That's the number one objection that I get when people even look at coaches. "Jamie, that's too expensive." And I say, "I certainly understand where you're coming from. Now, when you mean by expensive, are you talking about expensive as in you don't have a vision big enough that this investment will get it back for you? Because if that's the case, I agree." They're like, "Well, no, I have a, I want to grow a million dollars in the next year or something like that." I go, "So, our program at $15,000 isn't worth a, I can't even do the math, but it's a lot of x's, like 40x or 50x. So what are you worried about? You actually doing the work and achieving it, because that can be a little scary. It's easier to say I could do it versus doing it.


Morgan: I mean, if I hadn't already started a practice, I would start one after hearing that. Jamie, you've convinced me. So, you know, like, there are just so many reasons and so many, I guess, things that the people who are listening could come up with not to start. There's plenty of reasons not to start. But, you know, the only thing that is going to let you have what you want from your life, I think, is that if you do start and you do try and see where that takes you. Because the worst thing that'll happen is that it doesn't work out, and then at least you'll know, and then you'll gain skills to try other things too.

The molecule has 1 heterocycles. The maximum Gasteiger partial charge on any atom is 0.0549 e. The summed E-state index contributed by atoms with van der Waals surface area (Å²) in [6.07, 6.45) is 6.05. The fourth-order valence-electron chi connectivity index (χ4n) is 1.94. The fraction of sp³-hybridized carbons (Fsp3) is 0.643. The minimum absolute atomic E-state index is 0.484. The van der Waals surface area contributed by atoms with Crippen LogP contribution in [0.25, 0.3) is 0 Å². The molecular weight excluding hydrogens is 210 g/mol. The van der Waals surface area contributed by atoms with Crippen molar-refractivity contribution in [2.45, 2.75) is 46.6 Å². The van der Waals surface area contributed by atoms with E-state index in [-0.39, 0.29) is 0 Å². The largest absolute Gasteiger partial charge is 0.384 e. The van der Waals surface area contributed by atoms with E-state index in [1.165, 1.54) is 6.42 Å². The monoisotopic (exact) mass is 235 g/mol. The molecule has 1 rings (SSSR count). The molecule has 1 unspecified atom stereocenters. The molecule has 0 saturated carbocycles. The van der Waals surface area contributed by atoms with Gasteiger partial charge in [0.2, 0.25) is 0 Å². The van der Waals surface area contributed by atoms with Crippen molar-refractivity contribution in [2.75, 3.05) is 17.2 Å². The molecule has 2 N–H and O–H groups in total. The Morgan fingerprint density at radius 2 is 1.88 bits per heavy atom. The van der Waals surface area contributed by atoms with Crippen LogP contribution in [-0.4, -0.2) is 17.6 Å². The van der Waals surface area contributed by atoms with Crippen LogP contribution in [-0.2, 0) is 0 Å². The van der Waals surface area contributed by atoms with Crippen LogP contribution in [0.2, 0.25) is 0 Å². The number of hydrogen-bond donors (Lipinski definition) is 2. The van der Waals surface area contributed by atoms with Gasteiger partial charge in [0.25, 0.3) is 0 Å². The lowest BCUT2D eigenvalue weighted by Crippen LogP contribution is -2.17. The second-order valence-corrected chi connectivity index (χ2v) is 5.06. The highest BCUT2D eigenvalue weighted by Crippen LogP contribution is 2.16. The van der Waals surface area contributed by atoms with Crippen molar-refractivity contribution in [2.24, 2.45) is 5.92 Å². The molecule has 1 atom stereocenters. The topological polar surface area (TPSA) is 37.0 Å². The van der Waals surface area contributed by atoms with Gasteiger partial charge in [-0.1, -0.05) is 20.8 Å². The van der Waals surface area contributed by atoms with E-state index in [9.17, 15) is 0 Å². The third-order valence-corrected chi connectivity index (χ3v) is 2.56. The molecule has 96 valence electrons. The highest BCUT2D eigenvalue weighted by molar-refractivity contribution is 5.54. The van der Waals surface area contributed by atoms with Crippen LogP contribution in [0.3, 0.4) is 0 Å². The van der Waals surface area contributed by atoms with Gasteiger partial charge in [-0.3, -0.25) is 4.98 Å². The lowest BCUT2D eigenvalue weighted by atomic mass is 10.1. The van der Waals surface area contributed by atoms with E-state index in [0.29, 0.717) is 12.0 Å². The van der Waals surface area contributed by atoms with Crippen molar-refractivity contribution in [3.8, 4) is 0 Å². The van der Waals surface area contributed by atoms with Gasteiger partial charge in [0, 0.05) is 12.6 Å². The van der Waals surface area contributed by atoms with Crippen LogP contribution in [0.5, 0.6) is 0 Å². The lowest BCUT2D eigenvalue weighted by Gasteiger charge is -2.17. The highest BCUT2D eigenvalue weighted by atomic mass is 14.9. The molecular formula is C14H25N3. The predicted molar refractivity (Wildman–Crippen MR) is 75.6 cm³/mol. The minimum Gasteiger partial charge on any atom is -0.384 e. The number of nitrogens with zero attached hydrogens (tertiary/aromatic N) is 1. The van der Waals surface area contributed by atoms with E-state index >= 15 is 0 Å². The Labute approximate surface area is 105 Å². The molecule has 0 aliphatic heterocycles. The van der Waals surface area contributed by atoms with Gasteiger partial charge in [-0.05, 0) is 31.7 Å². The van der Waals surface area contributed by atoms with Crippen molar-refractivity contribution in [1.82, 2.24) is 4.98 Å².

Learn more about shifting your mindset as a business owner in my blog post here.


People said: "Jamey why didn't you just keep your your practices because they were running on their own?


Jamey: I just didn't have any passion for it. I didn't care. I wanted to do something that inspires me, something that makes a difference. I'd rather sell it to somebody who's going to build and grow and help. I didn't want to do it. I'm not doing this for money. I mean, I want to get paid really well, but that's not my motivation for doing this. And I hope, you know, just being in this field, that's not a lot of people's motivation. But you can do anything you want. You can work with any type of person you want. You know, it's just a matter of making a decision. That's the hardest part, making a decision and taking action.


Morgan: Absolutely, you know, and if anybody is going to bet on you, I think it should be yourself.


How to contact Jamey:

*Find him on YouTube

*Email him here


Listen to this episode on my podcast!

DPT to CEO: The Podcast